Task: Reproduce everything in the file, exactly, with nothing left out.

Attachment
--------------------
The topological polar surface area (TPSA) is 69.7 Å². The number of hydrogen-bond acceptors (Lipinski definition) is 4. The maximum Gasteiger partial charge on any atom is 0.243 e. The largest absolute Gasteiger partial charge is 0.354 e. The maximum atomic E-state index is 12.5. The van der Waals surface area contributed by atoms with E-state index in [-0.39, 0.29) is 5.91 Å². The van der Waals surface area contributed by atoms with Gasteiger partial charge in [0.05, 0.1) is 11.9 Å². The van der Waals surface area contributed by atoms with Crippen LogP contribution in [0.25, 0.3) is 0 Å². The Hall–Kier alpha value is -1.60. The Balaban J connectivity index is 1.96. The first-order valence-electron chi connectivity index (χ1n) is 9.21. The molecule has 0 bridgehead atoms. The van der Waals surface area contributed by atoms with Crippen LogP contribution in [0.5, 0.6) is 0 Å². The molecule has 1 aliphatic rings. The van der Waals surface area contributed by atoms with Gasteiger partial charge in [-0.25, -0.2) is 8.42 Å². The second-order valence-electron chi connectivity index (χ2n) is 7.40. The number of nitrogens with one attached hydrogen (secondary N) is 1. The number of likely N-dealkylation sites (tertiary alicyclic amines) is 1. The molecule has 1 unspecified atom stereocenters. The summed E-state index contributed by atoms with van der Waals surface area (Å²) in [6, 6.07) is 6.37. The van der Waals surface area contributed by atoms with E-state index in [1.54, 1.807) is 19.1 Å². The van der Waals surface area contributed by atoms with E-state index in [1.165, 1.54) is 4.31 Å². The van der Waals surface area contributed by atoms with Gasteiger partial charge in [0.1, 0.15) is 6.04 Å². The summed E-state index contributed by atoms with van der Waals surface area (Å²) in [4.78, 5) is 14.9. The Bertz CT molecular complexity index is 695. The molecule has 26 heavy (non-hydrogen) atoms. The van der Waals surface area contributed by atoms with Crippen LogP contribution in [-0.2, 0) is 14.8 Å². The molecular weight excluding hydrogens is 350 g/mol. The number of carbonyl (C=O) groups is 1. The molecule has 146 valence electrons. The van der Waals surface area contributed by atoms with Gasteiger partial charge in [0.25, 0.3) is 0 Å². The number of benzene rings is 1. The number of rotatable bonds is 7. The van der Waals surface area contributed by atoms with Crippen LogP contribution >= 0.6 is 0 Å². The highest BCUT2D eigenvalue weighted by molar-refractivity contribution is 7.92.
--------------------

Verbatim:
The topological polar surface area (TPSA) is 69.7 Å². The number of hydrogen-bond acceptors (Lipinski definition) is 4. The maximum Gasteiger partial charge on any atom is 0.243 e. The largest absolute Gasteiger partial charge is 0.354 e. The maximum atomic E-state index is 12.5. The van der Waals surface area contributed by atoms with E-state index in [-0.39, 0.29) is 5.91 Å². The van der Waals surface area contributed by atoms with Gasteiger partial charge in [0.05, 0.1) is 11.9 Å². The van der Waals surface area contributed by atoms with Crippen LogP contribution in [0.25, 0.3) is 0 Å². The Hall–Kier alpha value is -1.60. The Balaban J connectivity index is 1.96. The first-order valence-electron chi connectivity index (χ1n) is 9.21. The molecule has 0 bridgehead atoms. The van der Waals surface area contributed by atoms with Crippen LogP contribution in [0.5, 0.6) is 0 Å². The molecule has 1 aliphatic rings. The van der Waals surface area contributed by atoms with Gasteiger partial charge in [-0.25, -0.2) is 8.42 Å². The second-order valence-electron chi connectivity index (χ2n) is 7.40. The number of nitrogens with one attached hydrogen (secondary N) is 1. The number of likely N-dealkylation sites (tertiary alicyclic amines) is 1. The molecule has 1 unspecified atom stereocenters. The summed E-state index contributed by atoms with van der Waals surface area (Å²) in [6, 6.07) is 6.37. The van der Waals surface area contributed by atoms with E-state index in [1.54, 1.807) is 19.1 Å². The van der Waals surface area contributed by atoms with E-state index in [1.165, 1.54) is 4.31 Å². The van der Waals surface area contributed by atoms with Gasteiger partial charge in [0.1, 0.15) is 6.04 Å². The summed E-state index contributed by atoms with van der Waals surface area (Å²) in [4.78, 5) is 14.9. The Bertz CT molecular complexity index is 695. The molecule has 26 heavy (non-hydrogen) atoms. The van der Waals surface area contributed by atoms with Crippen LogP contribution in [-0.2, 0) is 14.8 Å². The molecular weight excluding hydrogens is 350 g/mol. The number of carbonyl (C=O) groups is 1. The molecule has 146 valence electrons. The van der Waals surface area contributed by atoms with Gasteiger partial charge in [0.25, 0.3) is 0 Å². The number of benzene rings is 1. The number of rotatable bonds is 7. The van der Waals surface area contributed by atoms with Crippen LogP contribution >= 0.6 is 0 Å². The highest BCUT2D eigenvalue weighted by molar-refractivity contribution is 7.92.